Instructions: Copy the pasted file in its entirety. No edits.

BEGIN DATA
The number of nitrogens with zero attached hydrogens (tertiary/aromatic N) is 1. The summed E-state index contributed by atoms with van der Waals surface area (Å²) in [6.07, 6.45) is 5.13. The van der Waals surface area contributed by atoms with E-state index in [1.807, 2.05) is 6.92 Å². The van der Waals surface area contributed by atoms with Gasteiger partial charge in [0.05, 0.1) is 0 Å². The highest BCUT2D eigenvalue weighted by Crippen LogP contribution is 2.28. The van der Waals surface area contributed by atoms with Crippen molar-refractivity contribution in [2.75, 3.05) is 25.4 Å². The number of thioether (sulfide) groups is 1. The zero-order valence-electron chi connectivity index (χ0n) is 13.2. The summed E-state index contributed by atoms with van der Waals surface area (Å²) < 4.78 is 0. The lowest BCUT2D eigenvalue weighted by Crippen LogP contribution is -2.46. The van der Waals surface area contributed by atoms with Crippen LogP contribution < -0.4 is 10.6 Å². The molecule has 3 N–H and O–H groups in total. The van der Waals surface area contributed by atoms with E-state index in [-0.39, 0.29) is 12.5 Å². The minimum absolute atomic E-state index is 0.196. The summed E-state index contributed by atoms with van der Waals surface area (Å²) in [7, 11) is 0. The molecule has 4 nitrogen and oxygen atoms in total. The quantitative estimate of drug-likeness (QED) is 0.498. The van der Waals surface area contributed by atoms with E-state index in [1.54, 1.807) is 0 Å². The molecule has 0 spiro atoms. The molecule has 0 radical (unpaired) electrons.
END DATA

The number of nitrogens with zero attached hydrogens (tertiary/aromatic N) is 1. The summed E-state index contributed by atoms with van der Waals surface area (Å²) in [6.07, 6.45) is 5.13. The van der Waals surface area contributed by atoms with E-state index in [1.807, 2.05) is 6.92 Å². The van der Waals surface area contributed by atoms with Gasteiger partial charge in [0.05, 0.1) is 0 Å². The highest BCUT2D eigenvalue weighted by Crippen LogP contribution is 2.28. The van der Waals surface area contributed by atoms with Crippen molar-refractivity contribution in [2.75, 3.05) is 25.4 Å². The number of thioether (sulfide) groups is 1. The zero-order valence-electron chi connectivity index (χ0n) is 13.2. The summed E-state index contributed by atoms with van der Waals surface area (Å²) < 4.78 is 0. The lowest BCUT2D eigenvalue weighted by Crippen LogP contribution is -2.46. The van der Waals surface area contributed by atoms with Crippen LogP contribution < -0.4 is 10.6 Å². The molecule has 3 N–H and O–H groups in total. The van der Waals surface area contributed by atoms with E-state index in [-0.39, 0.29) is 12.5 Å². The minimum absolute atomic E-state index is 0.196. The summed E-state index contributed by atoms with van der Waals surface area (Å²) in [7, 11) is 0. The molecule has 4 nitrogen and oxygen atoms in total. The quantitative estimate of drug-likeness (QED) is 0.498. The van der Waals surface area contributed by atoms with E-state index in [1.54, 1.807) is 0 Å². The molecule has 0 spiro atoms. The molecule has 0 radical (unpaired) electrons.